“Aging In Place Would Be A Whole Lot Easier If Life Came With An Instruction Guide”

If life did come with an instruction manual on how to live and what to expect, we could stay informed with our notebook computer

We purchase computers, cars, toys, appliances (small hand-held and operated ones and the more major ones), games, furniture that needs to be assembled, and so many other items for our homes and businesses, and the thing they all have in common is a list or booklet of instructions – how to assemble them, the parts we are supposed to have in the package, how to order or procure replacement parts and batteries, a picture guide to assembling the item (when it doesn’t come ready to use), general maintenance guidelines, safety rules, troubleshooting tips, and warranty information.

We have become so accustomed to having them. Even we go maverick and skip the assembly instructions and try to figure out how the pieces go together, in what order, and where all of the fasteners go, it’s still nice to have an owner’s manual or set of operating instructions as a fall-back or for future reference.

One of the common observations from new parents is that children do not come with instruction books. So true! It’s a lot of trial and error, watching YouTube videos, reading posts and books, and asking friends and relatives about what should or should not be happening at various times. Young parents want to do a good job with their infants, but short of being mentored by their parents, there are no guidelines for them to follow on a day-to-day basis.

Experience is a great teacher, as the saying goes, so by the time young parents (but not as young as they were when their first child was born) have their second child, they are old hands at child-raising. They know what to expect, what to ignore, and what is cause for concern. Issues that would have resulted in a late night or early morning call to the doctor’s answering service or a trip to the emergency room are just handled in the home without much ado.

That brings us to how we work with people who are remaining in their forever homes, regardless of how long they have lived in them, their current age, or the level of the abilities. While they are many opinions and several articles about selecting a forever, permanent, or long-term home, there is no official guide or instructional manual on how to do so, when to do it, at what age a person should be ideally, or any of the other details that a person might consider.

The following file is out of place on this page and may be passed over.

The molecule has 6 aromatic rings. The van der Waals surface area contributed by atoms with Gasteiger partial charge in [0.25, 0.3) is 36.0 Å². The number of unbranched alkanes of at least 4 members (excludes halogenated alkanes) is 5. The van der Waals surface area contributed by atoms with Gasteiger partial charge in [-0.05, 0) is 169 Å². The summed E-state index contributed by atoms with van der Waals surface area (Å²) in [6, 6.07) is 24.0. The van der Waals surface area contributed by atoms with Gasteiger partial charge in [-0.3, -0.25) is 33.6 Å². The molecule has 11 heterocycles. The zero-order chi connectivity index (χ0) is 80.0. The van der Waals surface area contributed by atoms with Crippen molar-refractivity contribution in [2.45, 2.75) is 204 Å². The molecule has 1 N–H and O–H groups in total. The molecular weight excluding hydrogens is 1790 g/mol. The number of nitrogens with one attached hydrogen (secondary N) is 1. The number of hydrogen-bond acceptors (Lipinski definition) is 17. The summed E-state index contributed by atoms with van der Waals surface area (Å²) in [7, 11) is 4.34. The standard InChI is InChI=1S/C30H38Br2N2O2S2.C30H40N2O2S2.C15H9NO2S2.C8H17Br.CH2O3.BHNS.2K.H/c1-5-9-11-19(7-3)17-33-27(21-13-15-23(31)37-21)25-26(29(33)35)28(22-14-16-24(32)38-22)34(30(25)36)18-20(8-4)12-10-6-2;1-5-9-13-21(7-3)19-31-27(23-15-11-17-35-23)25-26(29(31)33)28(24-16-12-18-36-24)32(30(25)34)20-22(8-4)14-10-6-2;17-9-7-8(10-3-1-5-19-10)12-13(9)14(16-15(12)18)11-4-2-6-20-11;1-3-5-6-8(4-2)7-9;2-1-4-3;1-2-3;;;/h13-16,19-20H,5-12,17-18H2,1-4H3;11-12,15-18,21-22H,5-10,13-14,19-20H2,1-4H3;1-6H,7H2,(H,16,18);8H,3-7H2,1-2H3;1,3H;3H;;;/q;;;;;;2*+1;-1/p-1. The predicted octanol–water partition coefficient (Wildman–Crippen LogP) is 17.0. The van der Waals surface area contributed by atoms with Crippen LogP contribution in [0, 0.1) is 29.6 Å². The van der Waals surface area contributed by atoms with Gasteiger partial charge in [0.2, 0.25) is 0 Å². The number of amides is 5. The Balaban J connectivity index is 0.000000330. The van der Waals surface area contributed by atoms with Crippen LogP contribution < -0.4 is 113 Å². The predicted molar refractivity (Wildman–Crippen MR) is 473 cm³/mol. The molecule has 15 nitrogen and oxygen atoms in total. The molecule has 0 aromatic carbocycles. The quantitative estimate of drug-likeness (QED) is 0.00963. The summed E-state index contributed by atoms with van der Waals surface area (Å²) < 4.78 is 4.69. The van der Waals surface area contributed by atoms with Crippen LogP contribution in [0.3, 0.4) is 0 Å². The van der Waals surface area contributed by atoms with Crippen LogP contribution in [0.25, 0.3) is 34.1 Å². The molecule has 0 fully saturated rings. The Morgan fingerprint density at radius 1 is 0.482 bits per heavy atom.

Because people have different requirements to address their physical abilities and needs, their sensory limitations or strengths, and any cognitive concerns, there is no way a comprehensive guide could apply to everyone. This is good for us.

While an instructional book of some type on how to live, at what age to expect certain changes in ability, what to expect at various stages of life, how to adjust to adult children remaining in the home of the parents or moving back in after college, how to have aging parents move into their middle-aged adult children’s home, when to make adjustments in lifestyle, how long to keep working, when to change careers or employers, how to maintain optimal health (physical and cognitive), what to eat, and more would take so much of the guesswork out of life and normalize it to a certain extent. However, even with such a manual, not everyone would read it, use it, or adhere to it. Some would for a while, some would off-and-on, some would be major adopters of it, and some would ignore it and do life on their own.

If people knew when certain lifestyle changes were likely to occur based on their abilities or changing family dynamics, we would be ready to assist them with aging in place design solutions. We could even advertise our services as being the answer for various life events that are discussed and predicted in the manual.

Creating design accommodations for our clients as they age, as their needs change, as the ability of their home to adapt and provide for the changes that are occurring, would be a lot easier if there was a schedule of events that people might expect to happen or a predictor or schedule of when their needs might be changing. At the same time, this would take our skill out of the picture – our ability to assess the client’s home, their abilities, their needs, their budget, and their priorities, and to create a solution that addresses their immediate needs as well as devise a plan for meeting longer-term objectives.

Share with your friend and colleagues!